the green-hair nerve

When I was a kid, after a having a huge fight with my brother, I remember running to my mother mid-tantrum ready to tell her what a terrible son she had. I don’t know what my brother had said about me, but I was whaling like a hyena. I was ready to stick a fork in his leg, but only after I made my case and won my victory. Looking back, my entire childhood I was obsessed with being right. It’s no wonder I was tired and lazy by the time I became a young adult.

Anyway, my mother looked at me and said, “If someone said you had green hair, would you get mad, Antonella?” What the hell kind of an answer was that? I was right! Go punish him! However, my answer to her was, “YES, BECAUSE I DON’T HAVE GREEN HAIR, MOM!”

I never did understand why people said things that weren’t true until I finally got over myself and realized that sometimes the view of the truth depends on where you are sitting. That was a tough day for me, when I came to realize that I could be right at something without anyone seeing it or that I could be wrong without knowing it.

The more that I have come to self-reflect and work on getting to know myself, the closer I have gotten to my mother’s green hair comment. My ego is huge and I am no where near taming it, but I have slowly (turtle-speed) become acquainted with it. What I would love more than anything else in the world is to be able to live out my profession while being private, but sadly, that’s not how the job works. To getting your dreams right, you have to expose yourself to being wrong. By posting or involving yourself in projects, you reveal what you are interested in. By collaborating, you reveal your work ethic and your ability to get things done. When revealing content, you have to share the corny quotes that inspire you and the ideas that keep you up at night. If you want to get work, you have to build a portfolio or hang pictures on walls for people to view, with no guarantee that they will think it’s good. Scary, huh? I know.

If there is anything that I have come to understand in the last year, it was accepting why I had purposefully delayed pursing my passions; I was not ready to be wrong. I was not ready for someone to tell me that I was a bad collaborator. I was not ready for someone to tell me that my work sucked or that my eye wasn’t really that interesting. So, I removed myself from the risks. I took conventional jobs in practical industries, only to have my very fears manifest themselves in these “safe” places.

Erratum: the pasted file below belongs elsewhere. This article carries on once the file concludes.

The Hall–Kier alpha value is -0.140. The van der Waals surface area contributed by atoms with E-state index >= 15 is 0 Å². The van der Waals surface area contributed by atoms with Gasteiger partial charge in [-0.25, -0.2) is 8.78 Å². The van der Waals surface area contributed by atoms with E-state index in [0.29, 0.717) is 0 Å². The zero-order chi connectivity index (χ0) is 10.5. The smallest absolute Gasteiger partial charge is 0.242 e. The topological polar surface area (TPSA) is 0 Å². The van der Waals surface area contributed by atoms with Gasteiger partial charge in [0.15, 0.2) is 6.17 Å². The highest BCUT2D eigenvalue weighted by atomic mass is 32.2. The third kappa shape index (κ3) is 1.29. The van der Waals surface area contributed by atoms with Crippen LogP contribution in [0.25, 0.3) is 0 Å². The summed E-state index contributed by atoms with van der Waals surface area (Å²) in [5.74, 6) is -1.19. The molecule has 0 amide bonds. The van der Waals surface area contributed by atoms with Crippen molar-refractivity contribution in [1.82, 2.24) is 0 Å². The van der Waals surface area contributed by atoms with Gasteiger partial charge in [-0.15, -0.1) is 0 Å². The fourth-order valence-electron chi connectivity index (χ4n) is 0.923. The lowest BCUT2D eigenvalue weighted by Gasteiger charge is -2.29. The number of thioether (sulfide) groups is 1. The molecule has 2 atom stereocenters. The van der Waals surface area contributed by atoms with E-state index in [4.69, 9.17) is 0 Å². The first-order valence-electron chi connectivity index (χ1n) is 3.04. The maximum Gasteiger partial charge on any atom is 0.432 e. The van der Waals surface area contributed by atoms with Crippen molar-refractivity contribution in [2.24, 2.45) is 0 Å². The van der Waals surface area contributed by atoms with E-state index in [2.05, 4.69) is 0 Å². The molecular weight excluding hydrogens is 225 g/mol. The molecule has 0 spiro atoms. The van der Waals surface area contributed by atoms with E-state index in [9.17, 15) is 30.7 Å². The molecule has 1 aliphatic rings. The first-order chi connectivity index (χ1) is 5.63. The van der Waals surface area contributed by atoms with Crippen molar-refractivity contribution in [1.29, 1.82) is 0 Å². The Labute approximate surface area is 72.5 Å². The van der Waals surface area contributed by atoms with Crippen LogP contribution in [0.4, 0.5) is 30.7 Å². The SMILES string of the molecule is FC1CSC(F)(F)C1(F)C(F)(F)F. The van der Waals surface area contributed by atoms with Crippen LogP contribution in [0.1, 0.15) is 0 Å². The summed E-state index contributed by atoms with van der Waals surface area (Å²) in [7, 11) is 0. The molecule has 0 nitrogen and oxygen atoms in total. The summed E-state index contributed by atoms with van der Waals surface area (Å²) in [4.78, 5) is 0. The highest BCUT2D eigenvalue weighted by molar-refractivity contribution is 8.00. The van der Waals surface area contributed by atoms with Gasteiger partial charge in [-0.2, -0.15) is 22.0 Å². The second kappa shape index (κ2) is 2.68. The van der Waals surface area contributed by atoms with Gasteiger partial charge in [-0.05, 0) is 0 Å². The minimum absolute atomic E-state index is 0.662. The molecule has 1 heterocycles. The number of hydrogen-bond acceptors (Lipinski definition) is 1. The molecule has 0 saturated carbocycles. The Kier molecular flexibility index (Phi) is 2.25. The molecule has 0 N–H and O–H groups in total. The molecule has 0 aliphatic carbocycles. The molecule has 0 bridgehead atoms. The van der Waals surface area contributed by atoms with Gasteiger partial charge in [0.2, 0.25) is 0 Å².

“Sometimes a man can meet his destiny on the roads he took to avoid it.” Jean de la Fontaine

That’s when I realized that in life, we run the risks at being wrong at everything that we try. It doesn’t matter what it is, there will be negative feedback waiting. We are not perfect, so it’s impossible for our work to be perfect. The minute I realized that, I recognized the importance that lies in doing what we love. If we’re going to be wrong, loving what we do is what gets us up the next morning and makes us try it again. You can reason conventional jobs & place blame, but when passion is involved, the course is simpler. You just want to be better, you just want to be good, and you strive to find your “right” in the wrong.

I hadn’t started this sooner because I was not ready to be told I had green hair. The green hair comment was a bit above me then, because I wasn’t aware that the only way for that sentence to sound foolish required that I be confident that I, in fact, did not have green hair.

If you told me that I had green hair today, I would look up at you from my computer and look back down. Stop wasting my time. 

However, if you told me that I’m not a good writer on a day that I had writer’s block, you’re probably going to wake up the kid with the desire to stick a fork in your leg. Why? Because I’m scared you’re right.

I now understand that when something sets me off it’s because a nerve has been hit, not because a meaningless rant annoys me. It’s always surprising to me how a random comment gets me to react. I often have to sit down and really be like, “Wow, really? You think that about yourself?” It doesn’t mean that it’s right, it just means that a fear of it having some truth in it exists inside of my head. I’m aware of this now and I work at it as often as I can, but I must admit that being at peace with my profession has made it easier for me to do. Whether it’s personal or business-related, make sure that you’re in scenarios that are worth your time. A great deal of my frustration was caused by having taken roads that aggravated the situation for me. When we’re unhappy with the set up that we have subjected ourselves to, it’s an additional layer of foggy feelings that we’ve added to the mix.

Next time something sets you off, try to relax. Be excited. Your homework has arrived.

Think about the comment handed to you. Forget about the fight or confrontation, you have bigger fish to fry. What are they implying? Put yourself in their shoes. Was it just a meaningless reaction they had? Is it true? Why are you so mad? It’s undeniable that you’re reacting, why are you reacting? Stop being a chicken and answer the question. Com’n, say it. A nerve has been hit, my friend and it’s time you give it name.

Happy home-working,



About Antonella Saravia

Antonella is a freelance writer. Graduated from Purdue University, Antonella is based out of New York City and Nicaragua, where she was raised. Follow her via Twitter @tonesaravia & Instagram via @tsaravia.

One comment

  1. He hired a workman to repair the fence.How are things going? I have a good idea!He is commonly supposed to be foolish.My parents want me to go abroad.I take it you don’t agreeI take it you don’t agreeThe sweater is of good quality.Who told you that? This company is our regular customer.

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